Home > Publications . Search All . Browse All . Country . Browse PSC Pubs . PSC Report Series

PSC In The News

RSS Feed icon

Bound, Geronimus, et al. find estimates of decreasing longevity among low-SES whites sensitive to measures and interpretations

Thompson casts doubt on the rehabilitative intentions of prison labor

Inglehart says European social democracy is a victim of its own success

More News

Highlights

U-M participants at PAA Annual Meeting, April 27-29

Heather Ann Thompson wins Bancroft Prize for History for 'Blood in the Water'

Michigan ranks in USN&WR top-10 grad schools for sociology, public health, labor economics, social policy, social psychology

Paula Lantz to speak at Women in Health Leadership Summit, March 24, 2:30-5:30 Michigan League

More Highlights

Next Brown Bag

Mon, April 10, 2017, noon:
Elizabeth Bruch

Measuring the Abruptness of Patchy Ecotones: A simulation-based Comparison of Patch and Edge Metrics

Publication Abstract

Bowersox, M.A., and Daniel G. Brown. 2001. "Measuring the Abruptness of Patchy Ecotones: A simulation-based Comparison of Patch and Edge Metrics." Plant Ecology, 156(1): 89-103.

The use of statistics of landscape pattern to infer ecological process at ecotones requires knowledge of the specific sensitivities of statistics to ecotone characteristics. In this study, sets of patch-based and boundary-based statistics were evaluated to assess their suitability as measures of abruptness on simulated ecotone landscapes. We generated 50 realizations each for 25 groups of ecotones that varied systematically in their degree of abruptness and patchiness. Factorial ANOVA was used to evaluate the sensitivity of statistics to the known differences among the simulated groups. Suitability of each index for measuring abruptness was evaluated using the ANOVA results. The statistics were then ranked in order of their suitability as abruptness statistics based on their sensitivity to abruptness, the consistency of the relationship, and their lack of sensitivity to patchiness. The two best statistics for quantifying abruptness were those we developed based on lattice delineation methods, and are called cumulative boundary elements and boundary element dispersion. The results of this research provide support for studies of ecotone process that rely on the interpretation of patch or boundary statistics.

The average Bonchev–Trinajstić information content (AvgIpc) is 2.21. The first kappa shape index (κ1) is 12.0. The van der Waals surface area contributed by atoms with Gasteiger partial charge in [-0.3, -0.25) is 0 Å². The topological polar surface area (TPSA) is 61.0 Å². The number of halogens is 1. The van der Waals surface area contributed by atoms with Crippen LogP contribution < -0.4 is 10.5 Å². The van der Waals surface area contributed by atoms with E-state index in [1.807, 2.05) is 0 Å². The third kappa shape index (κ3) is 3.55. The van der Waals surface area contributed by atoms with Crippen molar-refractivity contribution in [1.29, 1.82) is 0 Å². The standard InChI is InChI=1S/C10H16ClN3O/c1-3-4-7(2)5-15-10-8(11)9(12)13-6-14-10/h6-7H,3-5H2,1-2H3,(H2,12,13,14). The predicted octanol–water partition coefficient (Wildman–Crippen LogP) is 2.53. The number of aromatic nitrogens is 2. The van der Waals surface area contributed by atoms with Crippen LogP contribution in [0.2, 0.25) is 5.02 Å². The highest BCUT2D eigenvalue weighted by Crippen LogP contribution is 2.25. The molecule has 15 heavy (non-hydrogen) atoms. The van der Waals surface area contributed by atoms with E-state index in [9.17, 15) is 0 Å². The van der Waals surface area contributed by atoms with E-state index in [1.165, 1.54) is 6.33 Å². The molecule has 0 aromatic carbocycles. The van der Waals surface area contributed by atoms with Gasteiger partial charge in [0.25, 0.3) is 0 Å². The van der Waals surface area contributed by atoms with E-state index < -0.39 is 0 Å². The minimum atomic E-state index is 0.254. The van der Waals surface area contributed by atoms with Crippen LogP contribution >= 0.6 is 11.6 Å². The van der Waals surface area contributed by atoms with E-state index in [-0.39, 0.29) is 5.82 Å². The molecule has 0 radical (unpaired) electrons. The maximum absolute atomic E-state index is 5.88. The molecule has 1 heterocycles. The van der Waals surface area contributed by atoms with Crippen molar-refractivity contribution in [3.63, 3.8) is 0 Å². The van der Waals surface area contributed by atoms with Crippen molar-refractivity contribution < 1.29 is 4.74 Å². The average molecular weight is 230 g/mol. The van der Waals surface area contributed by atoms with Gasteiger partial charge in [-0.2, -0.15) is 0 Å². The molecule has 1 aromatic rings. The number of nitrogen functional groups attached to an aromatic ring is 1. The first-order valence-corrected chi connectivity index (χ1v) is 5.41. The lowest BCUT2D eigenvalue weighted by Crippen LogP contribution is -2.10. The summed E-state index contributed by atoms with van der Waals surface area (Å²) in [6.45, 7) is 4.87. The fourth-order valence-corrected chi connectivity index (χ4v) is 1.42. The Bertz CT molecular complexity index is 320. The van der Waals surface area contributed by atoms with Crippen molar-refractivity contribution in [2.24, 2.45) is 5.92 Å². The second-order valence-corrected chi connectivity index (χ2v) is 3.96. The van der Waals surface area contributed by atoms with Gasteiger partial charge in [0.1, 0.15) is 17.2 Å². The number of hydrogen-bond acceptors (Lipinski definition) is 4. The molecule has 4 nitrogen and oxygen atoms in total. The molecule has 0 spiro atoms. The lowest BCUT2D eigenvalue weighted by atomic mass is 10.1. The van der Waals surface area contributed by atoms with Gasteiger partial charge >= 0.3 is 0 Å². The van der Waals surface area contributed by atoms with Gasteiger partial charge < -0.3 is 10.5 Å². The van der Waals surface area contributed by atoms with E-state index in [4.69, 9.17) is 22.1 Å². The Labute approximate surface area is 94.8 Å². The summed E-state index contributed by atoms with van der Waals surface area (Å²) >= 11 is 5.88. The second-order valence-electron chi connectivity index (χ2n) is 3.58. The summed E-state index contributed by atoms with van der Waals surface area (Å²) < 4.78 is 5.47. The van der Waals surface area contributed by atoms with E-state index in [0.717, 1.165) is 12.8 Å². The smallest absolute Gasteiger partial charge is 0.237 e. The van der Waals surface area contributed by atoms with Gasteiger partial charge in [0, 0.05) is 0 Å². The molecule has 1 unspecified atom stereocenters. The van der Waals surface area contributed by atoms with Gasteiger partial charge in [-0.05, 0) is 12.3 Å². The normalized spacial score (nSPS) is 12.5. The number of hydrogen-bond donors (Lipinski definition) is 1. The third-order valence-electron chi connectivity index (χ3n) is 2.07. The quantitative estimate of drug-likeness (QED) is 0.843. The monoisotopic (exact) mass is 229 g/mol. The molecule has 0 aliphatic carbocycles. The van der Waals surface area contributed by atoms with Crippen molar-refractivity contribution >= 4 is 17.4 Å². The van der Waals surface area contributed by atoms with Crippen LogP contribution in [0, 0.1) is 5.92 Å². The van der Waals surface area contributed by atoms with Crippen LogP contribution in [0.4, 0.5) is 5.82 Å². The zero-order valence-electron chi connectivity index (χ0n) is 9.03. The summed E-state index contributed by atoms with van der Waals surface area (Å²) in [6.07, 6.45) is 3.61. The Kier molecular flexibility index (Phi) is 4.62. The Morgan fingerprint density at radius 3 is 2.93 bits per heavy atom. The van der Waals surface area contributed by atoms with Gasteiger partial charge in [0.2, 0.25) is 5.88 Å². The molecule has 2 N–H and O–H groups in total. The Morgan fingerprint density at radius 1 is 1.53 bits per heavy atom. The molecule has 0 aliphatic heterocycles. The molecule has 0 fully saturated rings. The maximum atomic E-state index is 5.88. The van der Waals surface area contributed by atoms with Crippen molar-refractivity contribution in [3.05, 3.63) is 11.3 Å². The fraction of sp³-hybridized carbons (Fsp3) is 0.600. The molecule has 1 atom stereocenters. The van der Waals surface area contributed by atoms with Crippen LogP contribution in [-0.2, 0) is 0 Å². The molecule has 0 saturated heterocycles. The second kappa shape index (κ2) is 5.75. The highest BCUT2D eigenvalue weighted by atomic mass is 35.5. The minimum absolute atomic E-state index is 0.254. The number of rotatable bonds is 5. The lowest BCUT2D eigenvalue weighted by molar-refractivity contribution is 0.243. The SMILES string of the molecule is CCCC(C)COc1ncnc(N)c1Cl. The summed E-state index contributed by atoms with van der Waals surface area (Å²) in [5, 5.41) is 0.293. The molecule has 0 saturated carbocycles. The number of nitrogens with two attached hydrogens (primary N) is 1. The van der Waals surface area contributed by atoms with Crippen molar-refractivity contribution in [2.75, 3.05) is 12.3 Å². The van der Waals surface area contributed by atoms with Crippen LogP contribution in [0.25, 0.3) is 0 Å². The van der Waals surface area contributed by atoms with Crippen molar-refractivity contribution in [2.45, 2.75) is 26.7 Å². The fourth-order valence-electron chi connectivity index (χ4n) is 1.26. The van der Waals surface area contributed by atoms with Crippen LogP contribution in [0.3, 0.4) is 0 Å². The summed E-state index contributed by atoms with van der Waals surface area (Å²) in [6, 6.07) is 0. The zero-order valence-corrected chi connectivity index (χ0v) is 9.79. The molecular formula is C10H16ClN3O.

DOI:10.1023/A:1011953007555 (Full Text)

Public Access Link

Browse | Search : All Pubs | Next